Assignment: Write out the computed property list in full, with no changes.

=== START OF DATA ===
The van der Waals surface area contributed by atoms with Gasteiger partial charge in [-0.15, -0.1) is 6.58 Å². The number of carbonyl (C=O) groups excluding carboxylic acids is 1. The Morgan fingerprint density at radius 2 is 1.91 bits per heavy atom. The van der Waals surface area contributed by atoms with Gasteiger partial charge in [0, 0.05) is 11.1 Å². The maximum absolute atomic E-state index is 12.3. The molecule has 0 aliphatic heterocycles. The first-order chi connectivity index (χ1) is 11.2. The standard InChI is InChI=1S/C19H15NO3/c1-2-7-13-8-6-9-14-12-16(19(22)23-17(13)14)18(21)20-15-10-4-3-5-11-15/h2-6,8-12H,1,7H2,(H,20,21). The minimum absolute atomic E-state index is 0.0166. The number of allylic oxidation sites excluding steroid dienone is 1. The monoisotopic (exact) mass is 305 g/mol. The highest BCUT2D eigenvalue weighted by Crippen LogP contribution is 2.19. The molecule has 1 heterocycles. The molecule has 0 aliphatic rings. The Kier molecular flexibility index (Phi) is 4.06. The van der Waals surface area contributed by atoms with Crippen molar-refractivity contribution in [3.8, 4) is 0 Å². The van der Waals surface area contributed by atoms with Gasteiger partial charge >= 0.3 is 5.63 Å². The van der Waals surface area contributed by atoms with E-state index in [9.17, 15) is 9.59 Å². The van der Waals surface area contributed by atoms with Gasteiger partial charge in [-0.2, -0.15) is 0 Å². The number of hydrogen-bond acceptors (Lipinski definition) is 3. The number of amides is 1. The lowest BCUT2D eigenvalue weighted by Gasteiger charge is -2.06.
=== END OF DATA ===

The van der Waals surface area contributed by atoms with Gasteiger partial charge in [-0.15, -0.1) is 6.58 Å². The number of carbonyl (C=O) groups excluding carboxylic acids is 1. The Morgan fingerprint density at radius 2 is 1.91 bits per heavy atom. The van der Waals surface area contributed by atoms with Gasteiger partial charge in [0, 0.05) is 11.1 Å². The maximum absolute atomic E-state index is 12.3. The molecule has 0 aliphatic heterocycles. The first-order chi connectivity index (χ1) is 11.2. The standard InChI is InChI=1S/C19H15NO3/c1-2-7-13-8-6-9-14-12-16(19(22)23-17(13)14)18(21)20-15-10-4-3-5-11-15/h2-6,8-12H,1,7H2,(H,20,21). The minimum absolute atomic E-state index is 0.0166. The number of allylic oxidation sites excluding steroid dienone is 1. The monoisotopic (exact) mass is 305 g/mol. The highest BCUT2D eigenvalue weighted by Crippen LogP contribution is 2.19. The molecule has 1 heterocycles. The molecule has 0 aliphatic rings. The Kier molecular flexibility index (Phi) is 4.06. The van der Waals surface area contributed by atoms with Crippen molar-refractivity contribution in [3.8, 4) is 0 Å². The van der Waals surface area contributed by atoms with Gasteiger partial charge >= 0.3 is 5.63 Å². The van der Waals surface area contributed by atoms with E-state index in [9.17, 15) is 9.59 Å². The van der Waals surface area contributed by atoms with Gasteiger partial charge in [-0.2, -0.15) is 0 Å². The number of hydrogen-bond acceptors (Lipinski definition) is 3. The number of amides is 1. The lowest BCUT2D eigenvalue weighted by Gasteiger charge is -2.06.